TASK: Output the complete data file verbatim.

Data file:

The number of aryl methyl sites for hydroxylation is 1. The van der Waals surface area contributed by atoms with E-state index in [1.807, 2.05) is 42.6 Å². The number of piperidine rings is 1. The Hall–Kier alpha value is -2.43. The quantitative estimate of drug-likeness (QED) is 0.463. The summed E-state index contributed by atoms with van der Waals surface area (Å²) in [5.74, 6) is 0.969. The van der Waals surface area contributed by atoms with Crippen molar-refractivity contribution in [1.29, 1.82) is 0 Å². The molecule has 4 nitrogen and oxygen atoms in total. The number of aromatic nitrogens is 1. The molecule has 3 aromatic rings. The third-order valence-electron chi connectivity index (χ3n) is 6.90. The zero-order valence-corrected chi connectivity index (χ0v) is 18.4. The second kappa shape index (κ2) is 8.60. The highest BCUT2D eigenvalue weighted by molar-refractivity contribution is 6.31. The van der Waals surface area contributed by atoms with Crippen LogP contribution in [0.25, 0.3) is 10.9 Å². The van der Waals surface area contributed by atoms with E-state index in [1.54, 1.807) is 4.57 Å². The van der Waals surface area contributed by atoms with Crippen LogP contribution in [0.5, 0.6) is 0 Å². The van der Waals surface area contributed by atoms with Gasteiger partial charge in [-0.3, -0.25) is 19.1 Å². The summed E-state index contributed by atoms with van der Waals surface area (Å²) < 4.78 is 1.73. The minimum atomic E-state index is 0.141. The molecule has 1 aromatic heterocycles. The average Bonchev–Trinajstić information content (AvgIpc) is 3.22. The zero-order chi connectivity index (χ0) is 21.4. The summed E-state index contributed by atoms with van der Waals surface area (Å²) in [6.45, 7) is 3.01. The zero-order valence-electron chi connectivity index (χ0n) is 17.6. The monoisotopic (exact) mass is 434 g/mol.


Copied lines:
The number of aryl methyl sites for hydroxylation is 1. The van der Waals surface area contributed by atoms with E-state index in [1.807, 2.05) is 42.6 Å². The number of piperidine rings is 1. The Hall–Kier alpha value is -2.43. The quantitative estimate of drug-likeness (QED) is 0.463. The summed E-state index contributed by atoms with van der Waals surface area (Å²) in [5.74, 6) is 0.969. The van der Waals surface area contributed by atoms with Crippen molar-refractivity contribution in [1.29, 1.82) is 0 Å². The molecule has 4 nitrogen and oxygen atoms in total. The number of aromatic nitrogens is 1. The molecule has 3 aromatic rings. The third-order valence-electron chi connectivity index (χ3n) is 6.90. The zero-order valence-corrected chi connectivity index (χ0v) is 18.4. The second kappa shape index (κ2) is 8.60. The highest BCUT2D eigenvalue weighted by molar-refractivity contribution is 6.31. The van der Waals surface area contributed by atoms with Crippen LogP contribution in [0.25, 0.3) is 10.9 Å². The van der Waals surface area contributed by atoms with E-state index in [1.54, 1.807) is 4.57 Å². The van der Waals surface area contributed by atoms with Crippen LogP contribution in [0.5, 0.6) is 0 Å². The van der Waals surface area contributed by atoms with Gasteiger partial charge in [-0.3, -0.25) is 19.1 Å². The summed E-state index contributed by atoms with van der Waals surface area (Å²) < 4.78 is 1.73. The minimum atomic E-state index is 0.141. The molecule has 1 aromatic heterocycles. The average Bonchev–Trinajstić information content (AvgIpc) is 3.22. The zero-order chi connectivity index (χ0) is 21.4. The summed E-state index contributed by atoms with van der Waals surface area (Å²) in [6.45, 7) is 3.01. The zero-order valence-electron chi connectivity index (χ0n) is 17.6. The monoisotopic (exact) mass is 434 g/mol.